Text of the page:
Investigators: Fulton election documents were altered Opinion: GA’s back-door voucher program riddled with deception Metal detectors were inoperable during Price Middle shooting DeKalb political donations under scrutiny Ethics reform could cost citizen advocates Plant Scherer pollution claims prompt wave of lawsuits Money in waste funds is tug-of-war between counties, state Ex-Speaker Terry Coleman arrested with […]
Sept. 4, 2012 — Glenn Richardson walked away from the Georgia Legislature with $220,000 in campaign funds to spend with little oversight. More than 2 1/2 years later, as he plans a run for the state Senate, he still hasn’t officially disclosed what he’s done with it. The former speaker of the House assures me, though, that he hasn’t taken a penny for himself. “I have received no checks from that,” said Richardson.
Lax enforcement in personal care homes ACLU alleges right violations at several state detention centers Governor’s appointee quits over state lease Public money finds back do0r to private schools Conservative groups challenge House speaker on ethics Chattahoochee makes ‘most endangered’ list Common Cause cites cost hikes, political donations from airport vendors Report: Gwinnett animal shelter euthanized […]
Georgia law books are chock-full of statutes written to curtail undue influence on political activity and public policy. So utilities and insurance companies can’t give to a candidate seeking an office that regulates them. Legislators can’t take political donations while in session. Politicians can’t use campaign money for personal benefit. State workers can’t accept gifts from vendors or lobbyists.
Except when they can.
Time and again, Georgia journalists and watchdog groups have found that money finds a way to flow around those laws. These and similar findings underscore what can sometimes be a gaping divide between Georgia’s legal standards for public accountability, on the one hand, and everyday practice. In a new, state-by-state analysis of ethics and accountability practices, Georgia ranks 50th with a grade of F from the State Integrity Investigation.
Sen. Don Balfour in 2011 spent more than $29,000 given to him by political supporters to rent a downtown Atlanta condo that he could use year-round. For eight-plus months of the year, though, records indicate he drove home to Snellville, rather than stay in the condo, on each of the 103 days that he worked on public business. Most of those days were charged to a committee — Rules — that never met.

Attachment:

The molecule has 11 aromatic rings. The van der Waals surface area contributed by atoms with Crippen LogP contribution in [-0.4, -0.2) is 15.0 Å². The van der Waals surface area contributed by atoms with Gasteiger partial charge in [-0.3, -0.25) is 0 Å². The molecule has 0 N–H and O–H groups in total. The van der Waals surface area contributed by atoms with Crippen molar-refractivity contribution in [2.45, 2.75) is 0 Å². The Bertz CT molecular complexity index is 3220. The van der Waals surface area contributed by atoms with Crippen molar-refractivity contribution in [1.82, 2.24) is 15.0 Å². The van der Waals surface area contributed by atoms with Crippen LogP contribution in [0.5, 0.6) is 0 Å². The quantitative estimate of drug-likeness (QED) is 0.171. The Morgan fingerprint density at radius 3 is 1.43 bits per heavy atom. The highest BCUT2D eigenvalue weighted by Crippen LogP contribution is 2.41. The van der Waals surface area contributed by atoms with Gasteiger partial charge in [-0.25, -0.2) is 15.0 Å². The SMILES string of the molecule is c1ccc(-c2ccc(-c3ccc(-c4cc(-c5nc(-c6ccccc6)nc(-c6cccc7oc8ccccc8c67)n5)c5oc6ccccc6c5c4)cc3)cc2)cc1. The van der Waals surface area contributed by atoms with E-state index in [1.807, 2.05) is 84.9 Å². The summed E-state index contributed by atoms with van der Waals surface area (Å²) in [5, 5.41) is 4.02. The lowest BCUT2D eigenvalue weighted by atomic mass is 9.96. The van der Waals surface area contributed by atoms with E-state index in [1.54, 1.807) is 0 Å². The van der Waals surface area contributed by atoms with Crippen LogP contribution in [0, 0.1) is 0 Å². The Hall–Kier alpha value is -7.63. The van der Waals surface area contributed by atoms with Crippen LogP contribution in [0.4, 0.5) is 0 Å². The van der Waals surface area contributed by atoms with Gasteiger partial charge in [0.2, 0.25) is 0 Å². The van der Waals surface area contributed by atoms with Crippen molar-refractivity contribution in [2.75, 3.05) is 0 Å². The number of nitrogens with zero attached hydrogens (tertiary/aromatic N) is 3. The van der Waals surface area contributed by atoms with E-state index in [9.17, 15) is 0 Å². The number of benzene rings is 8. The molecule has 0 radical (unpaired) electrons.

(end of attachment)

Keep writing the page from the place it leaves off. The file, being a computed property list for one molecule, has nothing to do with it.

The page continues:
Dale Critz Jr. had millions riding on his bid for a presidential pardon. Scion of a prominent family in Savannah, Critz was poised to inherit the luxury car dealerships his grandfather had built. But Critz’s past blocked his way. Years earlier in Florida, he pleaded guilty to a felony for his part in a scheme to falsify loan documents for low-income car buyers. The conviction could have prevented him from owning the family business. So in late 2000, Critz embarked on a campaign for forgiveness, enlisting the help of Republican Rep. Jack Kingston, a family friend, Georgia neighbor, and regular recipient of political donations from Critz and his family.
The State Ethics Commission in coming months will talk to the governor, the lieutenant governor and the speaker of the House about their alleged ethics violations. At roughly the same time, the agency’s leadership will ask these very same officials for more money to fulfill its mission and to restore powers that have been stripped away in recent years. This would make sense in only two places: the Georgia Capitol and Alice’s Wonderland. You can decide where the hatter is madder.
A Georgia insurance company had no inkling that $120,000 in political donations would wind up almost immediately in the campaign of Insurance Commissioner John Oxendine, the State Ethics Commission was told Thursday. The commission is considering whether to advance or dismiss an ethics case against the company and an affiliate, both run by Delos W. Yancey III, a friend and hunting buddy of Oxendine’s. No decision is expected until early next year.
Two DeKalb County housing officials face an ethics inquiry into their requests for charitable and political donations from a developer doing business with their agency. An Oct. 19 hearing is scheduled for Dorothy Williams and former state Rep. George Maddox, both members of the DeKalb County Housing Authority’s board, who asked developer Dave Dixon to give to various causes. Dixon said he or his business gave them each $2,500 for a total of $5,000.
By JIM WALLS May 11, 2009 — A Georgia-based political fund has amended a disclosure report to include a $1,000 gift last year to the campaign account of House Speaker Glenn Richardson. But the fund, registered as The Funds for Georgia’s Future, still has not reported another $72,000 given to lawmakers and other political causes […]
By JIM WALLS May 4, 2009 — A Georgia-based political action committee gave $123,000 in political donations in the 2008 election cycle without reporting them, Atlanta Unfiltered has learned. The PAC is funded primarily by a Missouri developer, Jeffrey E. Smith (right), whose companies receive state and federal tax credits to build low-income housing in […]
By JIM WALLS March 23, 2009 — State Rep. Pam Stephenson has failed to report more than $27,000 in political donations from special-interest groups since 2003, records show. A pending state ethics complaint alleges the DeKalb County Democrat apparently failed to disclose about $20,000 in contributions. The complaint did not specify the source of the […]